In North Texas, the two most common shade-tolerant grass types are St. Augustine and Zoysia.
Most of the lawns that we come across which have a problem with declining grass in shaded areas are those that are Bermuda Grass. By far, this is the most common grass type in North Texas and it's a hardy grass in terms of drought-tolerance. However, it does not tolerate shade well at all. If you have a lot of trees on your property, we can guarantee that you are going to struggle with Bermuda Grass.
As we talk about trying a different grass type on your property, this is where your long-term goals are going to be critical. It’s not that easy to just replace shady areas with a new grass such as St. Augustine because it won’t take long until that grass type takes over the entire yard. St. Augustine is way more aggressive than Bermuda, and it grows horizontal, so it’s going to spread.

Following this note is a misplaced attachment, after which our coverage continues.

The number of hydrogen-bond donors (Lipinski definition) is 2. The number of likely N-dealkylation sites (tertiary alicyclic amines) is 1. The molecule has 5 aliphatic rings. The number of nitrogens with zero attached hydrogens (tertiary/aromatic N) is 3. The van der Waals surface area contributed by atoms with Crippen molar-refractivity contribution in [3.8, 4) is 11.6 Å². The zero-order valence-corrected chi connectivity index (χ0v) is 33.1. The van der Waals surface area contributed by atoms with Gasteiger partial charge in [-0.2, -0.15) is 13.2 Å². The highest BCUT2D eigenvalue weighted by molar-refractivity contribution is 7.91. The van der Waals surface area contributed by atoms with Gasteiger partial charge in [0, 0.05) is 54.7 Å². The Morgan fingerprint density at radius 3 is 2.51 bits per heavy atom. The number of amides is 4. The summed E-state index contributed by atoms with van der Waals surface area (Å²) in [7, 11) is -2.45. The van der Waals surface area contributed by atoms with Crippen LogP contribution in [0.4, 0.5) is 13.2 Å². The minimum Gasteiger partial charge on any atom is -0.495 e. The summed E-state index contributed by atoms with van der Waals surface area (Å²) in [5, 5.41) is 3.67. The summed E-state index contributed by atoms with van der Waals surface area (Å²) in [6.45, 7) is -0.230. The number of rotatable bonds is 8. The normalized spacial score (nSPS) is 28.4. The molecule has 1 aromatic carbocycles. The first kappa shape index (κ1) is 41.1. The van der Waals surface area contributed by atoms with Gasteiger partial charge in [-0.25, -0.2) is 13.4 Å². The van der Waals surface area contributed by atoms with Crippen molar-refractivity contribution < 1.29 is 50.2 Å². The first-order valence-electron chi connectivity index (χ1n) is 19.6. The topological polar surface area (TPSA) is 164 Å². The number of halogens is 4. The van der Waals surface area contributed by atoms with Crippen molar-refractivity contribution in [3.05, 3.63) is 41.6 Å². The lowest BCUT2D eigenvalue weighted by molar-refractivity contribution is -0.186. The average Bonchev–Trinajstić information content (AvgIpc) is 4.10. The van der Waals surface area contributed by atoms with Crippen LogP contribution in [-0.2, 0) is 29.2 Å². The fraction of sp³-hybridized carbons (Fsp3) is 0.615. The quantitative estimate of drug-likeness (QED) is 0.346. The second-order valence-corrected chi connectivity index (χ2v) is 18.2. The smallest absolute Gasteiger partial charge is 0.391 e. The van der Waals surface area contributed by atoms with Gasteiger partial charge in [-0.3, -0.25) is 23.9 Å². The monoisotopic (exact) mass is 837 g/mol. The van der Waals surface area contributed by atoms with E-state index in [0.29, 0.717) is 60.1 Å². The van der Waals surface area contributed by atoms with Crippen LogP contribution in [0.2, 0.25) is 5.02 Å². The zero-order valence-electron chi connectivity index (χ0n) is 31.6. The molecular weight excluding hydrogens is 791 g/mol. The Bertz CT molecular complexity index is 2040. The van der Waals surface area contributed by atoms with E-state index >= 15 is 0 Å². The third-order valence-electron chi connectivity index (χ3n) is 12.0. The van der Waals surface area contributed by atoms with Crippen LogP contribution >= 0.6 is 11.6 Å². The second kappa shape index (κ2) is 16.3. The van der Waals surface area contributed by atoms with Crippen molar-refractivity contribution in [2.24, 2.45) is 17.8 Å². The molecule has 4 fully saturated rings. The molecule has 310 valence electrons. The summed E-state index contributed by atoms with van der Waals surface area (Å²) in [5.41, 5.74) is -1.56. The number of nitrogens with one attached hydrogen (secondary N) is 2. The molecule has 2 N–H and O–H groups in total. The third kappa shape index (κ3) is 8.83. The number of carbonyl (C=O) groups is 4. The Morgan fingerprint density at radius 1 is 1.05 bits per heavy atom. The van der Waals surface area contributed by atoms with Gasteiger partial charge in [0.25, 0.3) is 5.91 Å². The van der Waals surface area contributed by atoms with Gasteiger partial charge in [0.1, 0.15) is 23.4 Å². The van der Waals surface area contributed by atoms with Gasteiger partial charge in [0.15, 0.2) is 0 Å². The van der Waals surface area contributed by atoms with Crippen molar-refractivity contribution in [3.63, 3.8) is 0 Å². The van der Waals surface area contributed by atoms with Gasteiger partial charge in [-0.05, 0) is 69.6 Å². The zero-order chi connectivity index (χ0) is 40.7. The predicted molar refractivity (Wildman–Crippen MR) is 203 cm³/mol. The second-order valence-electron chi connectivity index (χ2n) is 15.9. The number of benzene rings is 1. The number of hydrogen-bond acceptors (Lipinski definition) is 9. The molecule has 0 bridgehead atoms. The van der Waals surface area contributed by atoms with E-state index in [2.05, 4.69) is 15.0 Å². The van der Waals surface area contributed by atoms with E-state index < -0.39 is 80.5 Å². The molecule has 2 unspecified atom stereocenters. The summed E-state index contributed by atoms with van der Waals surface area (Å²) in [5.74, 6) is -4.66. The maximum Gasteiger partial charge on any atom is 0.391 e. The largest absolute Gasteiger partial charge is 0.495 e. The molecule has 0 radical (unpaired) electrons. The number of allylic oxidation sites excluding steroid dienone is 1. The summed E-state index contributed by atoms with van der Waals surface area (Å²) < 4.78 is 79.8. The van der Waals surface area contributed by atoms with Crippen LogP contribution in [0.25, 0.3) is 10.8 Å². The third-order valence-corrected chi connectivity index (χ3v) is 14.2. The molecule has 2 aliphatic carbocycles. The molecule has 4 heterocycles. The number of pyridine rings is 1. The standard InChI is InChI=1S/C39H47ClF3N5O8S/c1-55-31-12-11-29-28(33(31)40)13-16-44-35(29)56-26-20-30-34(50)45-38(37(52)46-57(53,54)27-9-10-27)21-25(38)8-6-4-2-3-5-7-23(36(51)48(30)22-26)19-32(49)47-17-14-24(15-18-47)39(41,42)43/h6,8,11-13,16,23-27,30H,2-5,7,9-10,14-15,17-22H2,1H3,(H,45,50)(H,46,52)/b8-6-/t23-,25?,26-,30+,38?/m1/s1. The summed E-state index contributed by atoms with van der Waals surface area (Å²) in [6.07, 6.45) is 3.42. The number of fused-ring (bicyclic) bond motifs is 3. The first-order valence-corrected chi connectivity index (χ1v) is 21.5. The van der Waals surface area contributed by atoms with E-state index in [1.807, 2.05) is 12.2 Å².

It’s also important to mention that Bermuda Grass looks different from other grass types and some homeowners really love their Bermuda lawn. In fact, we’ve had some clients who have told us they’d rather keep their entire lawn with Bermuda Grass and they’re prepared to re-sod those areas under the trees each year when it starts to decline. That’s also an option.
Again, it boils down to your personal goals and preferences for your lawn.
If you have a lot of shade on your property and your lawn is even struggling with a shade-tolerant grass variety, then you might want to consider a grass alternative. We can create large mulch rings around a tree using decorative stone or mulch. We could also create plant beds using shade-loving plants, rocks, or even yard art (anything that doesn’t need the sun!).